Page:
The Toxic Side Of Romance

Colleen Hoover is an author known for her romance novels with an audience of young adults and teenagers. She’s best known for her book “It Ends with Us” which includes topics of abuse and toxic relationships. There are ways to write about these topics without romanticizing them and making this behavior seem acceptable, but that’s not seen very often. 

When reading a book that involves subjects of abuse it could be just a story to others, but to some, this is real life. Writing about abuse and relationships the main character just can’t seem to get out of, then wrapping it in a layer of romance does much more harm than good, if there is any good to come out of this. Consider Hoover’s audience, young adults and teenagers, mainly young women. To a certain extent, Hoover is teaching young girls that being treated with disrespect is acceptable and not at all a problem. Glorifying these relationships leads to young women seeking out men who behave in a similar manner as the antagonist. Gen Z has such a warped perception of love and romance altogether, books and media like this are the leading reason.   

People are stuck in toxic and abusive relationships, not able to leave their partner without putting their life at risk or even their children’s life at risk depending on the situation. When an author makes this a fantasy to young women who haven’t lived through these experiences you’re practically setting them up for failure, not seeing anything wrong with their boyfriend’s behavior when he’s just acting like a character in a book to them. Should they just let him continue because that’s what the main character does when her boyfriend acts in the same manner?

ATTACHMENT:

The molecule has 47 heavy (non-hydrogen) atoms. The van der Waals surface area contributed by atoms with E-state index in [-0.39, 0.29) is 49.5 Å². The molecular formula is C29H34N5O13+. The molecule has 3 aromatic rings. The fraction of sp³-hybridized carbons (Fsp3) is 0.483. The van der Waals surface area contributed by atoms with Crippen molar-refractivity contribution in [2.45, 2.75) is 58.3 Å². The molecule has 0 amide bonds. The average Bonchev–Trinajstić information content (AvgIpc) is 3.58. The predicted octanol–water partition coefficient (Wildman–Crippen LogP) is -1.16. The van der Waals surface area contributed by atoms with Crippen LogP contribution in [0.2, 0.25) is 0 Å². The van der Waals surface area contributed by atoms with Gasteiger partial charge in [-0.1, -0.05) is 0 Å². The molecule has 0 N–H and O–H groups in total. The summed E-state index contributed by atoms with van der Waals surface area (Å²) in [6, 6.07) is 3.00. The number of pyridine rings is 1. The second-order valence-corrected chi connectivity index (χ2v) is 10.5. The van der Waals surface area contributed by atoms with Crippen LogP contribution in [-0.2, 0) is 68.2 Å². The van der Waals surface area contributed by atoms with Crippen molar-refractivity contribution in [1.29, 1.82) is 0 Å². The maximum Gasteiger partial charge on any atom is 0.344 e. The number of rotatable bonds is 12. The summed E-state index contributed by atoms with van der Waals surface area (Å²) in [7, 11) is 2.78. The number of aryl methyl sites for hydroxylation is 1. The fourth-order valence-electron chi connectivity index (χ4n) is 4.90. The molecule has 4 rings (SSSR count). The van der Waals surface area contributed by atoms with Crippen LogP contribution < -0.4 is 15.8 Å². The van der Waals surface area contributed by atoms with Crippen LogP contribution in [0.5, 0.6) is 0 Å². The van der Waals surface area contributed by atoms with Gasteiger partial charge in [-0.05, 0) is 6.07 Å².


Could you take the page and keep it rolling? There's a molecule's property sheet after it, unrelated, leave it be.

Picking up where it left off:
Hoover writes in a way that makes the reader sympathize with the abuser. While reading reviews of the book “It Ends with Us” I see the recurring theme of “We loved Ryle” “She made me fall for Ryle” and “I loved Ryle from the start way too much.” Ryle is Lily’s boyfriend, the main character. He physically assaults her on multiple occasions, in more ways than one. This doesn’t change readers’ minds. In these reviews that mention how much they love Ryle, they don’t once say he did anything wrong or that his behavior isn’t acceptable. This is such a harmful narrative to portray to young women, giving readers the idea that their partner putting their hands on them is excusable behavior. In one review the reader starts her review “This book is a must-read whether you have been in or around domestic abuse, or if you know of someone who has.” I think this completely shows that this book misses the mark of bringing awareness to abuse. Suggesting that people who have been in these situations should relive them, but wrapped in romance and lust. 

It’s so difficult to leave when you’re stuck in a relationship, this book represents that, but there are much better ways to go about this. Without sympathizing with the abuser and leading readers to say that they love him, and not change their minds about it. There are very mixed reviews when it comes to the question “Did this book romanticize abuse?” Readers are given the choice to see it as romance, and most young girls do. Given that they haven’t gone through something similar, it can seem like a fantasy. This is a recurring theme in books like “Fifty Shades of Grey” and “After.” 

This isn’t the first time abuse has been romanticized, and it certainly won’t be the last, but the recognition Hoover has been gaining recently I think it’s worth pointing out. Once again books containing subjects of abuse that are specifically tailored to young girls are just gross. There’s no lesson to be learned, it’s solely for entertainment, though abuse shouldn’t be considered entertaining to anyone. If you read Hoover’s books or anything remotely similar remember these relationships are not to be idolized or sought after.


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